In an effort to continue building the Functional Medicine evidence base, one of IFM’s long-term strategic goals is to catalyze and facilitate research into the effectiveness, as well as the cost-effectiveness, of the Functional Medicine (FM) model. One of the barriers to this work has always been the nature of Functional Medicine itself: a whole-person, systems biology-based model does not lend itself well to study in randomized controlled trials (RCTs), in which only single interventions are under study. The impact of Functional Medicine is much more measurable by evaluating outcomes following whole suites of interventions that encompass the entire model. Until recently, that type of research had little traction within the medical establishment.
One way to systematically examine the effectiveness of a whole suite of interventions together is to rely on patient-reported outcomes, or PROs, as the dependent variable. These measures, self-reported by patients as opposed to being measured by lab test or assessed by trained clinicians, were formerly seen as “soft” and perhaps unreliable, yet recent changes in this perception have brought PROs to the forefront of interest in clinical research. No lesser organizations than the FDA and the NIH are now accepting these measures as important sources of evidence in the pursuit of patient wellness, particularly in patients with multiple chronic conditions where single condition-specific outcomes are less relevant. This change provides entrée for Functional Medicine to prove its worth in mainstream clinical studies and also creates an unprecedented opportunity for Functional Medicine clinicians to actively participate in research demonstrating the effectiveness of the FM model.
The rise of PROs makes it much easier for individual practitioners to contribute to the research base by participating in practice-based research networks that collect data on patient outcomes and pool that data across numerous clinical practices to allow sufficient power to show statistically significant and clinically meaningful effects. Put another way, one clinician working alone collecting PRO data may have a hard time seeing a large enough number of patients with the same condition to show a statistically significant effect on patient outcomes, but many practices working separately (but contemporaneously) are much more likely to have numbers adequate to show an effect.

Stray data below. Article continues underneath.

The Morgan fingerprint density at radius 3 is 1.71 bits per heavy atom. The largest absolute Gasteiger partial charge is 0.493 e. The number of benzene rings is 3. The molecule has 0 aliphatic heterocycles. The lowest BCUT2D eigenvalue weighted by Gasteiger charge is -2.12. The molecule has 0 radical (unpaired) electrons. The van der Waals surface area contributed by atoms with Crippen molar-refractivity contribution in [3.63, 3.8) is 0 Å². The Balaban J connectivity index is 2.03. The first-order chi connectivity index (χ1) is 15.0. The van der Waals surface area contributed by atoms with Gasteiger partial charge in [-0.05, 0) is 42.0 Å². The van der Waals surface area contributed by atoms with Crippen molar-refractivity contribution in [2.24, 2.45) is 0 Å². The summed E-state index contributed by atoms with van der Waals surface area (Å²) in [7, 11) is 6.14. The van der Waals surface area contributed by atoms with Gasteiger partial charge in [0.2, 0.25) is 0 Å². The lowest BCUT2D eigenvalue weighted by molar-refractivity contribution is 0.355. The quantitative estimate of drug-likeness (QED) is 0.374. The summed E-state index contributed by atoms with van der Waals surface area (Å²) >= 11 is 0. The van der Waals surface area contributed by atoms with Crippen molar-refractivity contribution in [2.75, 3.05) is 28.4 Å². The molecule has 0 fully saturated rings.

One such practice network was established last year by IFM collaborating partner LivingMatrix, a cloud-based patient information management system that incorporates interactive versions of IFM’s clinical tools. In August 2018, LivingMatrix added PROMIS-10, a patient-reported outcomes measure, to their interface, allowing clinicians to enter these data into a database that can be used to track outcomes over time. PROMIS-10 is a brief, 10-item questionnaire within the NIH-validated PROMIS (Patient-Reported Outcomes Measurement Information System) suite of PROs that measures patient outcomes by examining mental and physical health as well as quality of life. Also used by Cleveland Clinic Center for Functional Medicine, this simplified PRO form serves both as an incredibly useful clinical tool and an instrument for collecting research data. Instead of adding an onerous extra step in patient intake, PROMIS-10 actually simplifies patient tracking and provides great insight into patient progress for both the patient and the clinician.